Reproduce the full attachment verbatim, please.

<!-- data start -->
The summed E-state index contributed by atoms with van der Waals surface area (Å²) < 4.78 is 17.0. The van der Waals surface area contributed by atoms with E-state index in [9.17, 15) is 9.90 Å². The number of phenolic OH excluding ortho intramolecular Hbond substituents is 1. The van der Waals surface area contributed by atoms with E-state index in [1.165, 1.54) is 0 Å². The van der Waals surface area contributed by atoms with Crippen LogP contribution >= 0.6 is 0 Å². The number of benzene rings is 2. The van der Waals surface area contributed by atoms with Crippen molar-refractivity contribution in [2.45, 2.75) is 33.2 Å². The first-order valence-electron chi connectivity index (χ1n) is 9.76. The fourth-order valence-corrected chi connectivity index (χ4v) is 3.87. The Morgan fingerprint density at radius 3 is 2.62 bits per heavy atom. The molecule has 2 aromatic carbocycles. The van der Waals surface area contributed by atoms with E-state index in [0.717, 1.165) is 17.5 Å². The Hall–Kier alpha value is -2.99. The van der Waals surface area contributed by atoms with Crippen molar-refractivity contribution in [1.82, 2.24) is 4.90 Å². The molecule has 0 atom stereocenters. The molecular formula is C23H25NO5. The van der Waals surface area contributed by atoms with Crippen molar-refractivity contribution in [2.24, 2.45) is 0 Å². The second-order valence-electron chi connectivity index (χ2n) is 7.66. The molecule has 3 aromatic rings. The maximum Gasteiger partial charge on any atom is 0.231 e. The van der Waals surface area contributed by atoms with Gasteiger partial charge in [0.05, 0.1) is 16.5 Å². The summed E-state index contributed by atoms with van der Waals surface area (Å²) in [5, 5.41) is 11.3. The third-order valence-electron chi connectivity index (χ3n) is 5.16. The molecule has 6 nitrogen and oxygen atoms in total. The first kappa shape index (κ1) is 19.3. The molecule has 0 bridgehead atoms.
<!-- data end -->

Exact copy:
The summed E-state index contributed by atoms with van der Waals surface area (Å²) < 4.78 is 17.0. The van der Waals surface area contributed by atoms with E-state index in [9.17, 15) is 9.90 Å². The number of phenolic OH excluding ortho intramolecular Hbond substituents is 1. The van der Waals surface area contributed by atoms with E-state index in [1.165, 1.54) is 0 Å². The van der Waals surface area contributed by atoms with Crippen LogP contribution >= 0.6 is 0 Å². The number of benzene rings is 2. The van der Waals surface area contributed by atoms with Crippen molar-refractivity contribution in [2.45, 2.75) is 33.2 Å². The first-order valence-electron chi connectivity index (χ1n) is 9.76. The fourth-order valence-corrected chi connectivity index (χ4v) is 3.87. The Morgan fingerprint density at radius 3 is 2.62 bits per heavy atom. The molecule has 2 aromatic carbocycles. The van der Waals surface area contributed by atoms with E-state index in [0.717, 1.165) is 17.5 Å². The Hall–Kier alpha value is -2.99. The van der Waals surface area contributed by atoms with Crippen molar-refractivity contribution in [1.82, 2.24) is 4.90 Å². The molecule has 0 atom stereocenters. The molecular formula is C23H25NO5. The van der Waals surface area contributed by atoms with Crippen molar-refractivity contribution in [2.24, 2.45) is 0 Å². The second-order valence-electron chi connectivity index (χ2n) is 7.66. The molecule has 3 aromatic rings. The maximum Gasteiger partial charge on any atom is 0.231 e. The van der Waals surface area contributed by atoms with Gasteiger partial charge in [0.05, 0.1) is 16.5 Å². The summed E-state index contributed by atoms with van der Waals surface area (Å²) in [5, 5.41) is 11.3. The third-order valence-electron chi connectivity index (χ3n) is 5.16. The molecule has 6 nitrogen and oxygen atoms in total. The first kappa shape index (κ1) is 19.3. The molecule has 0 bridgehead atoms.